Another 763 COVID-19 cases and 9 deaths were reported Thursday in Minnesota, where a new mask-wearing mandate could take at least three weeks to show any change in the course of the pandemic.
The Minnesota Department of Health has in all reported 48,721 lab-confirmed infections with the novel coronavirus that causes COVID-19, and 1,561 deaths.
Gov. Tim Walz and state health officials said on Wednesday that they are concerned about the latest statistical indicators, including a rising positivity rate of diagnostic testing that suggests a rising spread of the virus that causes COVID-19.
The current rate of 4.7% is below the state target threshold of 15%, but the fact that it is increasing and nearing 5% is worrisome, said Jan Malcolm, state health commissioner. “We’re getting closer to that level which indicates there is more disease out there than we’re finding.”
Rising cases counts aren’t being matched for now with any increase in reported deaths. Minnesota has reported fewer than 10 COVID-19 deaths for 20 straight days, compared to the single-day high of 35 deaths reported during a peak of the pandemic on May 29.
Deaths reported Thursday included eight people 60 or older — with age being a risk factor for severe COVID-19 cases — and one person from Washington County in the 40 to 49 age range. The state on Wednesday had reported only the third COVID-19 death in the pandemic of someone in the 20 to 29 age range, and on Monday had reported the first death of a child.
Hospitalizations for COVID-19 had declined from a May 28 peak of 606, but then started to increase in July. The state reported 282 hospitalizations on Thursday — the highest single-day total so far this month. However, the number of patients requiring intensive care declined from 119 on Wednesday to 107 on Thursday.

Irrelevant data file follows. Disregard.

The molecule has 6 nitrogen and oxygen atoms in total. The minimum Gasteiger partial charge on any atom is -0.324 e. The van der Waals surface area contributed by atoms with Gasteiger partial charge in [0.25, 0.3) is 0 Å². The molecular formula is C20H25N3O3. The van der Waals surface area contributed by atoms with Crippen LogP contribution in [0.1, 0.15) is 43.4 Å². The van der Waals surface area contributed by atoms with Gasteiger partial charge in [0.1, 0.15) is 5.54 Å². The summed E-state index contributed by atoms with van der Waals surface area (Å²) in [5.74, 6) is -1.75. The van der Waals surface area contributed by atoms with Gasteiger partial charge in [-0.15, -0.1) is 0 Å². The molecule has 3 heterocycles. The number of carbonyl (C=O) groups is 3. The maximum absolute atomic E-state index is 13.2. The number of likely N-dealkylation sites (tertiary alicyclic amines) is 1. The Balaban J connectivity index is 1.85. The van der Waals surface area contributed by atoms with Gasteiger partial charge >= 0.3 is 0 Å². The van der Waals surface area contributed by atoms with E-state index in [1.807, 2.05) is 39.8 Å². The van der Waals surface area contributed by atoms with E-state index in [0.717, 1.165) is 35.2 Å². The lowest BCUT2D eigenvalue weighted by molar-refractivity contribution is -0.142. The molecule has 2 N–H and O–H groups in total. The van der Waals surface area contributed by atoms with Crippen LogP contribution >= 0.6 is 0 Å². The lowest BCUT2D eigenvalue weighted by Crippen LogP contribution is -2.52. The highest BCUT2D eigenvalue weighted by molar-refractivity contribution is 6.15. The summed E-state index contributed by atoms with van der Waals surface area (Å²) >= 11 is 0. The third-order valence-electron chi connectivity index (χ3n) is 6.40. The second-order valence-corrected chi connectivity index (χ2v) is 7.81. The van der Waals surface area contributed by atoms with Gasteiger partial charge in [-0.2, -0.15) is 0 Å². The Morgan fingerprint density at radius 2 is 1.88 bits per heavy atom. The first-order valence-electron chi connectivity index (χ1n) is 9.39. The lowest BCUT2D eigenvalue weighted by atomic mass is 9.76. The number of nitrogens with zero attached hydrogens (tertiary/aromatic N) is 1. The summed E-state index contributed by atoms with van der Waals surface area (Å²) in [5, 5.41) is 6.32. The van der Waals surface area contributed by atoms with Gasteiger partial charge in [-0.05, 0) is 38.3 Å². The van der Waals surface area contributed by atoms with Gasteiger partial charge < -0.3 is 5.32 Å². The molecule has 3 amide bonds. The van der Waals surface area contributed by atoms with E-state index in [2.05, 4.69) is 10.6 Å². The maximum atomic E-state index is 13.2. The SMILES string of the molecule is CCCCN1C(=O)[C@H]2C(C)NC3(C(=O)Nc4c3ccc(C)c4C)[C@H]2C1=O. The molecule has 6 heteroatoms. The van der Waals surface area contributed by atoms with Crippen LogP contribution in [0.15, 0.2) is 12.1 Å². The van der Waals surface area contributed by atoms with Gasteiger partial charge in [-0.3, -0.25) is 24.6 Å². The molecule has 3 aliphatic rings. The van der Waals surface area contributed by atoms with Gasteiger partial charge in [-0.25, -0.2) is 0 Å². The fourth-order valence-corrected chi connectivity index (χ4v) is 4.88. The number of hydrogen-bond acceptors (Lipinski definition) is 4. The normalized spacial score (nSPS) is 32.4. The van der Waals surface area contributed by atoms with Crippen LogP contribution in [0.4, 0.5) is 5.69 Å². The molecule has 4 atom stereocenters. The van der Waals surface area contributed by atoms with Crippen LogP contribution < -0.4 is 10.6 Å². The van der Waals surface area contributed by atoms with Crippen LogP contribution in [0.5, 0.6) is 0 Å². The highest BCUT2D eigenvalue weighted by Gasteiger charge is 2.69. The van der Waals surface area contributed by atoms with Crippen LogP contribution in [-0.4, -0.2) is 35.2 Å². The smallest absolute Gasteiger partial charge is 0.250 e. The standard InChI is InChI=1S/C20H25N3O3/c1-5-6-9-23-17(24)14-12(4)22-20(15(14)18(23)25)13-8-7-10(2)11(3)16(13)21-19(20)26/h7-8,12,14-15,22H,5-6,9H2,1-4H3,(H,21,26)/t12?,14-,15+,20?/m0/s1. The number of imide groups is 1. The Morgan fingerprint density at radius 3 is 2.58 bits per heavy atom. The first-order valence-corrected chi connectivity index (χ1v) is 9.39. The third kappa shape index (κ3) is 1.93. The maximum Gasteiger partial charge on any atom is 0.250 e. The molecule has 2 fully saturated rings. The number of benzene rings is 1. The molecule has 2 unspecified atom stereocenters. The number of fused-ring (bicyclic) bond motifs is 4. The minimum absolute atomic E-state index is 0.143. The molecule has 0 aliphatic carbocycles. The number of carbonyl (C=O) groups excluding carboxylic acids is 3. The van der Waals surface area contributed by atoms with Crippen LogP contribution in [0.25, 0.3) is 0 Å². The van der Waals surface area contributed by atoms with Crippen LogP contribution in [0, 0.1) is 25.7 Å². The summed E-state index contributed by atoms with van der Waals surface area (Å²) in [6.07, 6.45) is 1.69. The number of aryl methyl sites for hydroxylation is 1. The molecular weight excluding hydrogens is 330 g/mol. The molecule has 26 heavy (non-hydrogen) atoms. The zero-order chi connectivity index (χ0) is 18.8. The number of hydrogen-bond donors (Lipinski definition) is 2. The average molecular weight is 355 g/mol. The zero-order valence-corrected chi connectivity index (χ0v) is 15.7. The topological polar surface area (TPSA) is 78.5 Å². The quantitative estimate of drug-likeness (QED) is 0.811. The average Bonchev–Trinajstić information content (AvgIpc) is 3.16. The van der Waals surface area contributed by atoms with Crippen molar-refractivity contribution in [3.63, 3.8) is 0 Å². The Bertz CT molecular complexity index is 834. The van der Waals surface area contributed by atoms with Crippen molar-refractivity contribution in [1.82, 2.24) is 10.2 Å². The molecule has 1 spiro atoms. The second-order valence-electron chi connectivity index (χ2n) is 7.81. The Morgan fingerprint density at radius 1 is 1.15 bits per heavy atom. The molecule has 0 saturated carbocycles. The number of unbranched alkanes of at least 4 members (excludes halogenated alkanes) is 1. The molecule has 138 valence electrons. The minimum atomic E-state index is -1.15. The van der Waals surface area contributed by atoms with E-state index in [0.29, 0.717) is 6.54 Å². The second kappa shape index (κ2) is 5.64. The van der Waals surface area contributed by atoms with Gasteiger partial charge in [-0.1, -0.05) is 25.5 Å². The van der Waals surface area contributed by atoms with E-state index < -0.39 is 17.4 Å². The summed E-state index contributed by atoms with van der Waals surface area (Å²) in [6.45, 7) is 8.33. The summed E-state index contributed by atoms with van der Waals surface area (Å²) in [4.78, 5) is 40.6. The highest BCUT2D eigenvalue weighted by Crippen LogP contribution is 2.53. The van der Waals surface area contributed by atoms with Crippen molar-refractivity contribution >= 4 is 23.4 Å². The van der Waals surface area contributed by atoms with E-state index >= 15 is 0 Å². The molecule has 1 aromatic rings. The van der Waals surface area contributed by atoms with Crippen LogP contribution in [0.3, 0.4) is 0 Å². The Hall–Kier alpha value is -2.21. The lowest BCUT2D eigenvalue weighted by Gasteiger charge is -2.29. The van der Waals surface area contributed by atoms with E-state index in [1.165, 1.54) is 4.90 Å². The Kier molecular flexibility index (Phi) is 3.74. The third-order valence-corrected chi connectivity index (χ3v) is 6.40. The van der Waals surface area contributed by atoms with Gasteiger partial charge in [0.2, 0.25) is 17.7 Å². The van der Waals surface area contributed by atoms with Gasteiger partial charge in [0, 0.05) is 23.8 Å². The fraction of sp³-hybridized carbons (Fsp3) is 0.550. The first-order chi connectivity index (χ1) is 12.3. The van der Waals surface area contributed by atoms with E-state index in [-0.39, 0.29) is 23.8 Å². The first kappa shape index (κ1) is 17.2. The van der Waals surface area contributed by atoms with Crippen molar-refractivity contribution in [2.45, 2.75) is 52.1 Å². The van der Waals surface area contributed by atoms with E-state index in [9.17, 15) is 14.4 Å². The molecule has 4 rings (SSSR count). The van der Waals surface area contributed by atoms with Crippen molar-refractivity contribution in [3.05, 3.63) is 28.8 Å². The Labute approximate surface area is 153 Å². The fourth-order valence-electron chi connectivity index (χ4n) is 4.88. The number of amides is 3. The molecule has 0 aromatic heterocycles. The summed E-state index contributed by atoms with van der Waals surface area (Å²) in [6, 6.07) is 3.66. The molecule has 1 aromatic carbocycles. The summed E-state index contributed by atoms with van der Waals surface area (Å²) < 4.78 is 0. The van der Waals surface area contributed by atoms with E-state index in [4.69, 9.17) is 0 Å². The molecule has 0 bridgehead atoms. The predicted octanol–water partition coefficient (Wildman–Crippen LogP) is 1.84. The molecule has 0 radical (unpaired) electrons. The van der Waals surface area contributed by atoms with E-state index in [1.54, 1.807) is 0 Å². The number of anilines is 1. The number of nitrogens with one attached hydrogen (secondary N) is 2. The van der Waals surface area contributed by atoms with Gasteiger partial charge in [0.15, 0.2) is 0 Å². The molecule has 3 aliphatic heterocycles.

Malcolm said the recent trends in deaths and hospitalizations reflect infections and prevention efforts that occurred weeks earlier. “You see those things as a result of things that happened four weeks ago,” she said.
Walz similarly said that the state’s new mask-wearing mandate, which takes effect Saturday, might not show a measurable effect until August at the earliest.
While more studies suggest that mask-wearing provides “source control" — meaning that wearers are protecting others from their germs — state health officials said the practice must come in combination with frequent hand washing and social distancing.
Walz said he and Lt. Gov. Peggy Flanagan had considered a mask-wearing mandate — versions of which are now in effect in roughly 30 states — since mid-April, but acted now in response to rising case counts in other parts of the country.
A mask mandate now could achieve the kind of progress that will allow for school reopenings in the fall, he added. Walz is expected to announce the state’s strategy for schools next week.
“We’re not out of the woods but we are in a solid position,” Walz said.
During Wednesday’s announcement, Flanagan discussed the loss of her brother to COVID-19 and the need for mask-wearing as a preventive measure — even in parts of the state that don’t have many cases yet.
The goal is “to prevent one or two case from becoming dozens,” she said, “and to prevent dozens from becoming deaths.”